bannerHON
img
HONnews
HONnews
img PATIENT / PARTICULIER img PROFESSIONNEL DE SANTE img WEBMESTRE img
img
 
img
HONcode sites
Khresmoi - new !
HONselect
News
Conferences
Images

Themes:
A B C D E F G H I
J K L M N O P Q
R S T U V W X Y Z
Browse archive:
2017: O S A J J M A M F J
2016: D N O

 
  Other news for:
Emergencies
First Aid
Food
 Resources from HONselect
Hey, Super Bowl Fans: Don't Choke on Game Day
Be especially careful with meats as these foods are most likely to get stuck, study finds

By Robert Preidt

SATURDAY, Feb. 4, 2017 (HealthDay News) -- Be careful when you shovel down those chicken wings as you watch the Super Bowl on Sunday -- a new study finds that if you overeat your favorite team isn't the only one who might choke.

Americans who overeat during national sporting events or holidays are 10 times more likely to require emergency care for food obstruction than at other times of the year, according to a new study.

Researchers reviewed 11 years of data (2001-2012) from the emergency room at St. Elizabeth's Medical Center in Boston. During that time, 38 people had an emergency procedure on the esophagus during or within three days of a national sporting event or holiday. Nearly 37 percent of those procedures were due to so-called food impaction.

The researchers also looked at 81 people who had the same procedure two weeks before or two weeks after a holiday or major sporting event. Just under 4 percent of those cases were due to food impaction, the research showed.

"Though the sample size was small, it's clear that a pattern emerged showing a higher percentage of people seeking treatment during or just after the holiday or event, and a much greater percentage during those times needed help because food was impacted in their esophagus," said study leader Dr. Asim Shuja, a gastroenterologist from University of Florida Health in Jacksonville.

"It's a very serious problem that people need to be aware of," he said in a university news release.

During holidays and national sporting events, meats seem to create the biggest risk. The most common impacted food was turkey (50 percent), followed by chicken (29 percent) and beef (21 percent), the study found.

Men were most likely to be affected, researchers said.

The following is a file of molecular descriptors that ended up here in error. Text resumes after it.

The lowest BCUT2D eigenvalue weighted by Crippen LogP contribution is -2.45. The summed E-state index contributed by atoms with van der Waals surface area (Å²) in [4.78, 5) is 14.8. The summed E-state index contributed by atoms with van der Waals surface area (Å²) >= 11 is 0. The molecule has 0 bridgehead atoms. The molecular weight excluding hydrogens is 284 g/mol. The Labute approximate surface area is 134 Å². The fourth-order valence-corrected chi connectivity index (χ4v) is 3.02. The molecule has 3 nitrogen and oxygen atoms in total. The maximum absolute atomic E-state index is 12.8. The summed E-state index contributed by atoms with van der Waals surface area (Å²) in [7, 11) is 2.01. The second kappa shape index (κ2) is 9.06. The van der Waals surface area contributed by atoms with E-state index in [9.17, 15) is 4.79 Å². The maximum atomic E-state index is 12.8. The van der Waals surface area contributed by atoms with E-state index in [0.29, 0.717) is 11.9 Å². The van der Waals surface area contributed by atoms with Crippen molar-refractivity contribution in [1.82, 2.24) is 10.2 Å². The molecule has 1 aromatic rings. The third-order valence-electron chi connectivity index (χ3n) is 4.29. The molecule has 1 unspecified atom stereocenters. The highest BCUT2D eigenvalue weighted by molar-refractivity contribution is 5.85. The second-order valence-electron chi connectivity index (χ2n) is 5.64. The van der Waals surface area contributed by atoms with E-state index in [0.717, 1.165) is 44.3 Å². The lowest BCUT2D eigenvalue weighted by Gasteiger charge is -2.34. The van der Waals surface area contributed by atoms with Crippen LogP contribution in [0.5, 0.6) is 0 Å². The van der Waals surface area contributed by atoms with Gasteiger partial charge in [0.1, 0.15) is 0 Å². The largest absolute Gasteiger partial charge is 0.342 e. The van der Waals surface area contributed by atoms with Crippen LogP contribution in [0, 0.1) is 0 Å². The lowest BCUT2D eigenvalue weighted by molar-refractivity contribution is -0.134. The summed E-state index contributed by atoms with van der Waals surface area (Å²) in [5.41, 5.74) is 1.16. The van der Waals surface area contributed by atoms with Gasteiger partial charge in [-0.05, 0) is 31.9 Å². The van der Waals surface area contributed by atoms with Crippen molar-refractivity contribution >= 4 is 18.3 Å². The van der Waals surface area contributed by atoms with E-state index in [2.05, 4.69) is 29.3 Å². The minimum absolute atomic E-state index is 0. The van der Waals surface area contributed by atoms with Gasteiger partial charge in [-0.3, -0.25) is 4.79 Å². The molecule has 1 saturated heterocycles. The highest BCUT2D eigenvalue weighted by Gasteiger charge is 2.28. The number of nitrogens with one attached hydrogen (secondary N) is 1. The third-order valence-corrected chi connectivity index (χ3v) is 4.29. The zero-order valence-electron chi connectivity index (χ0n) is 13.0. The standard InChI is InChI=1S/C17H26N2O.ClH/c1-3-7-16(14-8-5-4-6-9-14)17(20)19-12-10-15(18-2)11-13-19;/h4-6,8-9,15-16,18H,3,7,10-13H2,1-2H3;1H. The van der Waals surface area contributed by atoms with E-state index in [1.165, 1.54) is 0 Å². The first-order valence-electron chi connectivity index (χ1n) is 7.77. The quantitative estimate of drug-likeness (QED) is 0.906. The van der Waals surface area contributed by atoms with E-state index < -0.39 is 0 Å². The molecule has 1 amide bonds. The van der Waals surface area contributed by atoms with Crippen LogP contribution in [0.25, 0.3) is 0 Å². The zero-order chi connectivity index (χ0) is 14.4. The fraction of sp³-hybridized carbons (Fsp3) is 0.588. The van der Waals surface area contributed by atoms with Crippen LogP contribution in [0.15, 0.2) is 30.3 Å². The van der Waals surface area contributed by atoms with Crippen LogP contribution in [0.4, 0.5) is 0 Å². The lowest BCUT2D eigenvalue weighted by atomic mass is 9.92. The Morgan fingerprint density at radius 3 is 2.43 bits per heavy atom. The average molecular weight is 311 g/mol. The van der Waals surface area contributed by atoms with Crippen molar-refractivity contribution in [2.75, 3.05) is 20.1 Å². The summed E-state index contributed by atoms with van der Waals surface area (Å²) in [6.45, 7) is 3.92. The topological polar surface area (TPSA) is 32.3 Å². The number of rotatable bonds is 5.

Other risk factors included serving size, how quickly people ate and alcohol consumption, according to the study.

"We think the main message here is for people to be aware and not to, for lack of a better term, overindulge. Not only the amount of food you're eating during the holiday or event, but the size of the portion you're eating can have a tremendous impact," Shuja said.

The study was published in the journal Gastroenterology Report.

More information

The National Safety Council offers choking prevention and rescue tips.

SOURCE: University of Florida, news release, Feb. 2, 2017

Copyright © 2017 HealthDay. All rights reserved. URL:http://consumer.healthday.com/Article.asp?AID=719337

Resources from HONselect: HONselect is the HON's medical search engine. It retrieves scientific articles, images, conferences and web sites on the selected subject.
Emergencies
Research Personnel
Methods
Risk
The list of medical terms above are retrieved automatically from the article.

Disclaimer: The text presented on this page is not a substitute for professional medical advice. It is for your information only and may not represent your true individual medical situation. Do not hesitate to consult your healthcare provider if you have any questions or concerns. Do not use this information to diagnose or treat a health problem or disease without consulting a qualified healthcare professional.
Be advised that HealthDay articles are derived from various sources and may not reflect your own country regulations. The Health On the Net Foundation does not endorse opinions, products, or services that may appear in HealthDay articles.


Home img About us img MediaCorner img HON newsletter img Site map img Ethical policies img Contact